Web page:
The top 10 blogs of 2013

2013 has been a fascinating and intriguing year in the motor sport broadcasting world, with several stories which will only firmly take shape in 2014. With nearly 300,000 views, there has been significant interest in some angles as the year has progressed. BT Sport. World Rally Championship. IndyCars. Sky Sports. Just some of the buzz words that have got you talking this year. However, there can only be ten in the top ten and here is a look back at those more popular blogs from 2013.

10. The status of IndyCar’s UK broadcasting rights – January 8th
As we headed into 2013, the location of IndyCar’s whereabouts was unknown. I attempted to put forward a few possibilities, as Sky Sports stopped covering the series. In the end, they went ESPN, which turned into BT Sport, until 2015.

9. BT Sport secure exclusive MotoGP rights – May 9th
Probably the biggest motor sport broadcasting story of the year, without a doubt. This had been rumoured in the week beforehand, but it was still a shock to the system. How well will MotoGP do on BT? Time will tell.

8. Tom Clarkson added to BBC F1 TV team – March 6th
In the week before the new Formula 1 season, it was announced that Tom Clarkson was going to become a permanent member of the BBC F1 team. With not much known about him, readers turned to this blog post to find out more.

7. Sky confirm Sky Sports F1 pack changes from April 1st – March 6th
Given the way Sky’s prices have gone in the past few years, this was not a surprise. Let’s hope that Formula 1 fans get to save a few pennies where television subscriptions are concerned in 2014.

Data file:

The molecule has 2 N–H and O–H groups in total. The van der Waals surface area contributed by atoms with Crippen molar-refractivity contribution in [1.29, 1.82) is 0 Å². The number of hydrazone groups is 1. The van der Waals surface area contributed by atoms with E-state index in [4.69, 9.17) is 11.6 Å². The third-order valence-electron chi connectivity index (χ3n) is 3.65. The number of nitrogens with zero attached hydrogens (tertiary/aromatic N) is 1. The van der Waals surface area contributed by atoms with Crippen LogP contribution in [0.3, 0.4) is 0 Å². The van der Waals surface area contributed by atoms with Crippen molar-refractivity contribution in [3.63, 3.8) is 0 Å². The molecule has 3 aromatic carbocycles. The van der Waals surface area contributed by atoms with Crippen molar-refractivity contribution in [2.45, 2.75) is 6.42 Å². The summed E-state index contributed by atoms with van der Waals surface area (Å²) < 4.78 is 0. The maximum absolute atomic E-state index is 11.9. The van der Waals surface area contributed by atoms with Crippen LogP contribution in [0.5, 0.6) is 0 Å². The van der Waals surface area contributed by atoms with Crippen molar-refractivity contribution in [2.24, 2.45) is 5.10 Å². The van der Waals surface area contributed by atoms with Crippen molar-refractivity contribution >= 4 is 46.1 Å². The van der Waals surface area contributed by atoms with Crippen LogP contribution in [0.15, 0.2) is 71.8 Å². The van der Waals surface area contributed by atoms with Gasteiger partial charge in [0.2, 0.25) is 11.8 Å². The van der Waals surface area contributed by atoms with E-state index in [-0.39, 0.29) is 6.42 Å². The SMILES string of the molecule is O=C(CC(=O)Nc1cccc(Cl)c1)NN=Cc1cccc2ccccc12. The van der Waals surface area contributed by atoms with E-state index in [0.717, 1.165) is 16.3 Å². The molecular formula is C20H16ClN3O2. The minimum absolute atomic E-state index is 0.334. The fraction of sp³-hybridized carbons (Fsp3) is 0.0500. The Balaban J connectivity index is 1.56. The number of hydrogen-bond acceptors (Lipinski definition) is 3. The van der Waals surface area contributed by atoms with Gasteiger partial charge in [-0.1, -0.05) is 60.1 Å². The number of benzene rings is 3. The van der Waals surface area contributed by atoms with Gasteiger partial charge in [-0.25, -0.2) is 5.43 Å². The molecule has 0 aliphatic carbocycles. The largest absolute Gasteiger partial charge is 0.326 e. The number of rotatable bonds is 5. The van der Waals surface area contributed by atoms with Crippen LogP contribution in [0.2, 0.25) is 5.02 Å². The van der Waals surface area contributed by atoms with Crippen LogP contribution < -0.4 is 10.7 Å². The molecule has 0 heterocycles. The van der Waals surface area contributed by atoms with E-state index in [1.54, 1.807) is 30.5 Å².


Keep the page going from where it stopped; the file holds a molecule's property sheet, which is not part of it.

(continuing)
6. Doing the sums: the cost of viewing Sky Sports F1 this year – January 31st
I would normally advise readers to read blog articles, but there is not much point in reading the above, as it is now outdated. A follow up post was published in May. Still, a lot of people clearly wanted to know the cheapest method for consuming Formula 1 in 2013.

5. The ratings picture: The 2013 Verdict so far – August 20th
The picture half way through 2013 looked positive, what we didn’t know was just how much Sebastian Vettel was going to dominate!

4. Dissecting Georgie Thompson’s decision to leave Sky F1 – February 25th
One of the mysteries of the year! She eventually went to America, although the timing of it is still one that confuses me considering the decision appeared to have been made late by herself. What was once a mystery, remains a mystery.

3. Are current Sky ‘HD Pack only’ customers with Sky Sports F1 set for a shock? – June 1st
A recurring story throughout the year, once in June and once in September. The line, most of the time, was that nothing was changing. Unless you decided to change your package of course, then you would you lose access to the channel. One to continue in 2014, I feel.

2. Predicting BT Sport’s MotoGP team – October 24th
Despite liking motorcycle racing, I won’t claim to know a lot of pundits and experts in that area. Nevertheless, I thought I’d roll the dice and start predicting who would be part of BT Sport’s MotoGP team. As of writing, the team is still to be announced.

1. Georgie Thompson leaves Sky’s F1 team – February 15th
Written before number four, this can be best described as a disappearing act, given that no official statement was released. A large amount of interest in the news, given her long term stay with Sky!

The next few months look set to continue in the same vein as 2013, with BT Sport beginning their coverage of MotoGP.